According to the United Nations Office on Drugs and Crime (UNODC), human trafficking generally takes one of two forms: trafficking into labour and sex trafficking.
But other more specific forms of trafficking include domestic servitude, forced marriage, child soldiering, forced begging, forced criminal activity and organ trafficking.
Human Trafficking is defined in the Trafficking Protocol as “the recruitment, transport, transfer, harbouring or receipt of a person by such means as threat or use of force or other forms of coercion, of abduction, of fraud or deception for the purpose of exploitation”.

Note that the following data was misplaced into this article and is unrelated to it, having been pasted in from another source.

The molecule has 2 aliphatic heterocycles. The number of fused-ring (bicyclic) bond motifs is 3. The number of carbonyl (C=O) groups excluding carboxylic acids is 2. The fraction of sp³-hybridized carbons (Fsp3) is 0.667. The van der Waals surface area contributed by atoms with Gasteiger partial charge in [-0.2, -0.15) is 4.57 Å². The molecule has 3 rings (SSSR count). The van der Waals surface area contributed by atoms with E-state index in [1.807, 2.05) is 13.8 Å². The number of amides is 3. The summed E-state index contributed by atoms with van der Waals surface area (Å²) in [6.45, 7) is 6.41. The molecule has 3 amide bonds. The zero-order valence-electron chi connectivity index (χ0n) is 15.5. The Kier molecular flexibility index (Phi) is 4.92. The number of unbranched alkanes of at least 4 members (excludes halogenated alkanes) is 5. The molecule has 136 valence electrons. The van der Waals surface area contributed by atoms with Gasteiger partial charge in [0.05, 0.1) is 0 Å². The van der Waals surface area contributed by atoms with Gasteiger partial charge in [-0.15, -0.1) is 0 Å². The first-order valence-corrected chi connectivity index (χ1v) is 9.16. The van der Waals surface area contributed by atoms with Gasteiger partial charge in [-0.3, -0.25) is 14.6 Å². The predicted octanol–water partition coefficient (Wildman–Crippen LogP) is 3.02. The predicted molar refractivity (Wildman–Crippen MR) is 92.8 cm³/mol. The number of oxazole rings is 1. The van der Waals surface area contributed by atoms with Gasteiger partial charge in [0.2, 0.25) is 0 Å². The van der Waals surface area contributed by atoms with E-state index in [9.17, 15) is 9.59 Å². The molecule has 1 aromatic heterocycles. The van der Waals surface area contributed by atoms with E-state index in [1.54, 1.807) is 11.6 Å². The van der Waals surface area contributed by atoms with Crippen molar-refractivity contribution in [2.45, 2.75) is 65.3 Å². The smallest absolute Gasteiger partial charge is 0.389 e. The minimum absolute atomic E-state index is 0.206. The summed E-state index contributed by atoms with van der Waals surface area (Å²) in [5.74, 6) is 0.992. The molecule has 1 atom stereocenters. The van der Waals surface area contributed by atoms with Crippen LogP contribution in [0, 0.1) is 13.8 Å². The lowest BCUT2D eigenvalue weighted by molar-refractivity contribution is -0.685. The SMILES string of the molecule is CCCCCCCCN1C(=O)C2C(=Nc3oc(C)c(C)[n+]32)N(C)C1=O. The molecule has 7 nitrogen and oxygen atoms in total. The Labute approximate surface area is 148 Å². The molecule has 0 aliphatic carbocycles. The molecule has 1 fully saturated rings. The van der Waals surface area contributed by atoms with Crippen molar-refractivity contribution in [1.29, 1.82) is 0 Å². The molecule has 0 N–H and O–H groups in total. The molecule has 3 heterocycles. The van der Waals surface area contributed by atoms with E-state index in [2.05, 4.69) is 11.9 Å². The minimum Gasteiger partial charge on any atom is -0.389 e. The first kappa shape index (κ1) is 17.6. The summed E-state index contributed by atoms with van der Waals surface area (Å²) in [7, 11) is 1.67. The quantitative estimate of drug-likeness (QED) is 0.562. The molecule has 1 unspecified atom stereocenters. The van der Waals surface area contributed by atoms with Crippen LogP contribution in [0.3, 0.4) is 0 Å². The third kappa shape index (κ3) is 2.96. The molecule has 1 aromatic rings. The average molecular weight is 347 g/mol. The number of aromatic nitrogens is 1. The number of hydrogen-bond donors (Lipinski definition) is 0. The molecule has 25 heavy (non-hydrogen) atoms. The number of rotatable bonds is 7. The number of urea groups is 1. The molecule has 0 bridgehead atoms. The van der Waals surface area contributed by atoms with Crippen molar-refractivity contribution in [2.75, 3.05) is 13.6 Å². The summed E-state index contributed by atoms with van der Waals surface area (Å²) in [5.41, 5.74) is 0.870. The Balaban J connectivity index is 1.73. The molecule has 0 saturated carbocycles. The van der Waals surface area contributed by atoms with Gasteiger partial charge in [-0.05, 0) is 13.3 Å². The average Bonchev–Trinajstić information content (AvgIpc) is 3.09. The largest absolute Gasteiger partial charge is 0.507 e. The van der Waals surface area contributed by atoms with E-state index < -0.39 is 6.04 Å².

Although anyone can fall victim to human trafficking; minorities, displaced persons and other marginalised groups are most vulnerable to human trafficking. Impoverished populations and victims of violence and homelessness are also at high risk. Traffickers often take advantage of these people’s vulnerabilities and unmet needs.
A third of trafficking victims are children and over half of all victims are female.
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